Finding out what’s “down under”…

plmb2 Home inspections are a regular and necessary part of buying a home. A home inspector will assess a variety of aspects of a home. They’ll make sure that all major systems and appliances are functioning, will visually inspect the structure, and will make sure that there is no evidence of leaks, slippage or settling or anything else that may be a headache for you as the future homeowner. They will also give you idea of how much useful life remains for the systems in the home.

One system that is excluded from a normal inspection is the side sewer. The side sewer is the sewer drain pipe that connects your house to the main sewer line in the street. Sewer pipes are not routinely inspected by most buyers, but based on our experience, this inspection provides cheap insurance that you won’t have an expensive repair on your hands in the future. Sewer pipes may have problems like low spots, incorrect slope, broken pipes, or offset joints that can cause slow draining or sewer backups. For homes built prior to the 1980’s, it is likely that the pipes are made of clay tile or possibly concrete. Both materials sometimes allow penetration by tree roots, which is a very common reason for sewer backups. Modern sewer pipes are made of PVC plastic, which is impervious to roots when the joints are sealed properly. Fixing a sewer line frequently involves lots of excavation, often including removal and repair of sections of your sidewalk and street. An extensive sewer repair can easily cost $15,000-$20,000, so spending ~$200 on an inspection seems to be a cheap way to buy yourself some peace of mind.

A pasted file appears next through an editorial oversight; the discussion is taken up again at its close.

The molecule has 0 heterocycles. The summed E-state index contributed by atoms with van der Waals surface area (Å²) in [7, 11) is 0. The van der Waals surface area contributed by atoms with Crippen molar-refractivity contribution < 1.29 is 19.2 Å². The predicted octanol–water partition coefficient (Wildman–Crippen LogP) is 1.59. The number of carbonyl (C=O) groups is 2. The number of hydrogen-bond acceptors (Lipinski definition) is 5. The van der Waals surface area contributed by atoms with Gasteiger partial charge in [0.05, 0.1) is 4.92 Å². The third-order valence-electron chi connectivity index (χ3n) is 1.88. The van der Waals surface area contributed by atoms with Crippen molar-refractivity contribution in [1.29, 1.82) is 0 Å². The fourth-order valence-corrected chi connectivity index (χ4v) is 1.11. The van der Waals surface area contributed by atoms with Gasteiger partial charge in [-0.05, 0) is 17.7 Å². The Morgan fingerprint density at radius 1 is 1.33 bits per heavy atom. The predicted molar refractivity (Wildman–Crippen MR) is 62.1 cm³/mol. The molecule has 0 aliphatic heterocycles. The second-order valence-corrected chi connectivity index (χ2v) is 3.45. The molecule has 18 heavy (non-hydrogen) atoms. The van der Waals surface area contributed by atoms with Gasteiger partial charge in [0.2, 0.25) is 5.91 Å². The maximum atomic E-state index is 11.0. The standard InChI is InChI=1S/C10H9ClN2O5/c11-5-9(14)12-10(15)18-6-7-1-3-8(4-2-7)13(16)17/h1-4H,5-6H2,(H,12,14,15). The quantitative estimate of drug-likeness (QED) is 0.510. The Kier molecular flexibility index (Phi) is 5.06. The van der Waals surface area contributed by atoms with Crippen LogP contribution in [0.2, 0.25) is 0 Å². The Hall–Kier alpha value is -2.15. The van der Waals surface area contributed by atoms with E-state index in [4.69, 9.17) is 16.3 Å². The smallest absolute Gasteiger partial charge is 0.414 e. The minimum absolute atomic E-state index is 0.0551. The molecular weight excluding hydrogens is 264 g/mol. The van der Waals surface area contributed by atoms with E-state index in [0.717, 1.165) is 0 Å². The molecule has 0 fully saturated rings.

When you order a sewer inspection, the inspector will snake a portable camera system into your sewer pipe and be able to see the pipe interior on his LCD monitor as it travels all the way to the sewer main. Most inspectors will be able to record this “journey down under” on a CD or video tape so that you can refer to it later. Probably the slickest part of the process is that if a problem is found, they use another piece of equipment above ground called a transponder which will pinpoint the underground location of the camera and the problem. They will mark the ground with spray paint to make it easy for a sewer contractor to locate and repair the issue.

While we strongly recommend sewer inspections for many home purchases, we also caution you about using a drain/plumbing company to perform the inspection. Most drain companies pay their employees large commissions (could be as high as 25-40%) for any new work that they source. Guess what, if your inspector thinks he can make a commission, he may exaggerate the issues he finds and lead you to believe that you need to pay for unnecessary work. If possible, we recommend using a third-party inspection service who is not paid for any repairs after the inspection. An experienced real estate agent should be able to help you find a qualified inspector.